Lastly, it must be said that I´m not the first reader of English who has noticed an ever-so-slight undertone of cultural superiority in some British travel commentary. If you imply a savage, uncivilized nature in a country by contrasting it with some fairy tale model of civility and manners in your own, you will be called out, at least by me. Take for example a perceived unrefined way people behave with each other: [when in Spain] “forget Anglo-Saxon notions of politeness, discretion and decorum.” When balanced with equal measures of healthy self-criticism and humility, this might work, but here we have only simple-minded condescension. And then the pièce de résistance: “…make sure that you eat everything you´ve ordered. Countries that have suffered famine are funny about that.” It might be obvious that funny famine jokes are rare, but here, impressively, the writer has found at least three different kinds of people to ridicule. Most importantly, if you are of an age that past spells of famine are within memory–a deep trauma that causes one to constantly ask grandchildren have you eaten today?– a passing comment on some humorous connection between starvation and Spaniards in 2018 eating all their helpings comes off as mystifying, much less funny. Secondly, there are those who know Spanish history and rightly find no parallel between pre-Civil War rationing and peculiar social behavior in Spanish bars. Thirdly, there are the young people who might have heard about how bad things were in grandpa´s time, but are just pissed off because don´t get the reference at all. Regardless, famine jokes wrapped in mean pity reflect a huge moral deficiency in the writer. I like to think that even with all the ills and damage that the internet and social media have done on society, that same internet has spawned a smarter readership where such lazy jibes are no longer permissible.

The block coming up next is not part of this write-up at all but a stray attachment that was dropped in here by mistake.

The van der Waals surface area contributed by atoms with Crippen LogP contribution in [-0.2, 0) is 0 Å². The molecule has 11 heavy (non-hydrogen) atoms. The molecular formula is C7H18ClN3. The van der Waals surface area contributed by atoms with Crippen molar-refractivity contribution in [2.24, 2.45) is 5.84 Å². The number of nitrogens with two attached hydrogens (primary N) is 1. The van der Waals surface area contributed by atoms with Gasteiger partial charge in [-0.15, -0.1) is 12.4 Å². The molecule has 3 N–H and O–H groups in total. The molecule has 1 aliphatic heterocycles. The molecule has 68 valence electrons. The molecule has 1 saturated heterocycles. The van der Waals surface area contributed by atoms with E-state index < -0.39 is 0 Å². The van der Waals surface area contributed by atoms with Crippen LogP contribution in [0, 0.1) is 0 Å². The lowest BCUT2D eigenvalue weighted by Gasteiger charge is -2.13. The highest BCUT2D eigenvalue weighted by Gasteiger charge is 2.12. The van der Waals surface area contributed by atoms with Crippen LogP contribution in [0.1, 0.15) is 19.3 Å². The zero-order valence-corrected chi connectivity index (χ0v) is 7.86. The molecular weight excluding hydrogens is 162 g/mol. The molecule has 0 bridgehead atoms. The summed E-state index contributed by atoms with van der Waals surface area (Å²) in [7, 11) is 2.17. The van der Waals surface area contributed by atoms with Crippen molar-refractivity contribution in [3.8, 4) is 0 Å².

I should say that I don´t think a piece of writing should be governed only by some obsession to be nice. Furthermore, I see an increasing and unsettling pandering to avoid offense at the expense of overall quality. But if you find yourself sitting at your desk with an itch to write a distinguishing piece of travel writing as an outsider in a foreign culture, ponder this:
If you write about a culture and merely stir up contemptuous rejection from a native of that country, you are doing it wrong. If you make a local feel like a foreigner in his or her own country, you´re doing it wrong. If you feel that you come from a better place, you will write crap. If you find yourself falling into one or more of these traps, go to your room, think about what you´ve done, and try again.
Of all the tidbits of observation in this article, there is only one comedic gem, unintentionally funny in its irony: the writer’s suggested “first step” in “becoming” Spanish–learning the language.